U.S. and Israel have had

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Washington — National security adviser Jake Sullivan said Sunday that the U.S. has pressed Israel to distinguish between Hamas and Palestinian civilians amid growing pressure to protect civilians in Gaza as Israel expands its raids

“We have conversations like friends do on the hard questions that I talked about before — on issues associated with humanitarian aid, on distinguishing between terrorists and innocent civilians, on how Israel’s thinking through its military operation,” Sullivan told “Face the Nation” in an interview. “Those conversations happen multiple times a day. 

He said President Biden, Secretary of State Antony Blinken and Defense Secretary Lloyd Austin are involved in those conversations. 

Transcript: National Security Adviser Jake Sullivan on “Face the Nation,” Oct, 29, 2023  

“We talk candidly, we talk directly, we share our views in an unvarnished way and we will continue to do that,” he said. “But sitting here in public, I will just say that the United States is going to make its principles and propositions absolutely clear, including the sanctity of innocent human life, and then we will continue to provide our advice to Israel in private.” 

When asked whether the Israelis have told the U.S. at what point they will declare their mission against Hamas a success, Sullivan said “they have told us in broad terms that making sure that Hamas can never again threaten Israel in the way it threatened Israel before is their core strategic objective in this conflict.” 

“But in terms of what the specific milestones are, that is something that ultimately is up to Israel, this is their military operation, they will make that decision,” he said. “And we will continue to ask the hard questions, Margaret, that we would ask of ourselves in a military operation like this. What exactly are the objectives? How are the means matched to the objectives? And how will this evolve over time? That’s a conversation we’ve been having. It’s a conversation we will continue to have in the days ahead.”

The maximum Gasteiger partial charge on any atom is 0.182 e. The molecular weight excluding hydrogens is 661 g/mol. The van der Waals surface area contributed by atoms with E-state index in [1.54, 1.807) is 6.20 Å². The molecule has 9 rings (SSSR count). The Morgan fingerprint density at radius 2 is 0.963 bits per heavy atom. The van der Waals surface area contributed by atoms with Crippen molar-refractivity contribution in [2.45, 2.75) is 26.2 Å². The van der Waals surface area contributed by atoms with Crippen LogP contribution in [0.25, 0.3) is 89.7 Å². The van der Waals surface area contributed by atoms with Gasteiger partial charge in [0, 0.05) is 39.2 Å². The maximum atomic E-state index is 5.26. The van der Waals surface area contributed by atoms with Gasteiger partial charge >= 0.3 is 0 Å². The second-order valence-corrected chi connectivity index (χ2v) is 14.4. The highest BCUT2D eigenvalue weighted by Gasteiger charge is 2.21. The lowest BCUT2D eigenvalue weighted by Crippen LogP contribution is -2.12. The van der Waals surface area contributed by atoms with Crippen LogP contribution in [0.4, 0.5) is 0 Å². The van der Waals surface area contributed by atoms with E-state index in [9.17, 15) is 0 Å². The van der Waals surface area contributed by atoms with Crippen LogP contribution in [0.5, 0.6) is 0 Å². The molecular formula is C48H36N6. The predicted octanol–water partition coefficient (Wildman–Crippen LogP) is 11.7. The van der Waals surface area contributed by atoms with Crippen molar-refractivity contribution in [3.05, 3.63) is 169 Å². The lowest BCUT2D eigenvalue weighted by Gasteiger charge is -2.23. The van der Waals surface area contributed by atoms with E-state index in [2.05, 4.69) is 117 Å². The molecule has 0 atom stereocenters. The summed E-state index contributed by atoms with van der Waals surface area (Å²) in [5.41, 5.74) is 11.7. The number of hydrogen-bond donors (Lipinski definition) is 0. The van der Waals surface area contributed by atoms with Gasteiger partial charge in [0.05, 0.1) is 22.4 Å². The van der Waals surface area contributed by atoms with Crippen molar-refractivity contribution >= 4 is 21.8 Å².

Sullivan said any potential “humanitarian pause” in fighting between Israel and Hamas to get hostages out of Gaza could benefit the terrorist group. 

“There are a lot of complicated realities in this. A humanitarian pause would be a good thing to get hostages out, but you can bet that Hamas will try to use that time to their advantage as well,” Sullivan said. 

On Tuesday, Blinken told the U.N. Security Council that humanitarian pauses in the conflict “must be considered” to allow food, water and medicine into Gaza, and for civilians to get out of harm’s way. But the Biden administration has not supported a longer cease-fire, saying that could allow for Hamas to reposition. 

Sullivan on Sunday declined to put a timeframe on how long it would take to move all hostages to safety if they were released. 

“Given the number of hostages, it would be more than just hours if we’re able to secure their release, and we are actively working to secure their release,” he said. 

Hamas has taken more than 200 hostages, according to the Israel Defense Forces, and only four have been releasedincluding two Americans, since the Oct. 7 attack

Meanwhile, the U.S. estimates up to 600 Americans are trapped in Gaza. Sullivan said the U.S. is in “regular contact with most of the Americans” who have been unable to leave the region. 

“We can’t say every single one, but all of the ones who reach out to us, we follow up with on a regular basis, even sometimes a daily basis,” Sullivan said. “We know that many of them are still there, still waiting to get out. And we are working actively to try to make that happen.” 

Sullivan blamed Hamas for preventing foreign nationals from leaving. 

“The Egyptians are prepared to let Americans and other foreign nationals out of Gaza,” he said. “The Israelis have no issue with that. But Hamas is preventing their departure and making a series of demands. We’re trying to work through that, to create a circumstance where all of the Americans who are in Gaza are able to get out. It is a priority for the president.” 



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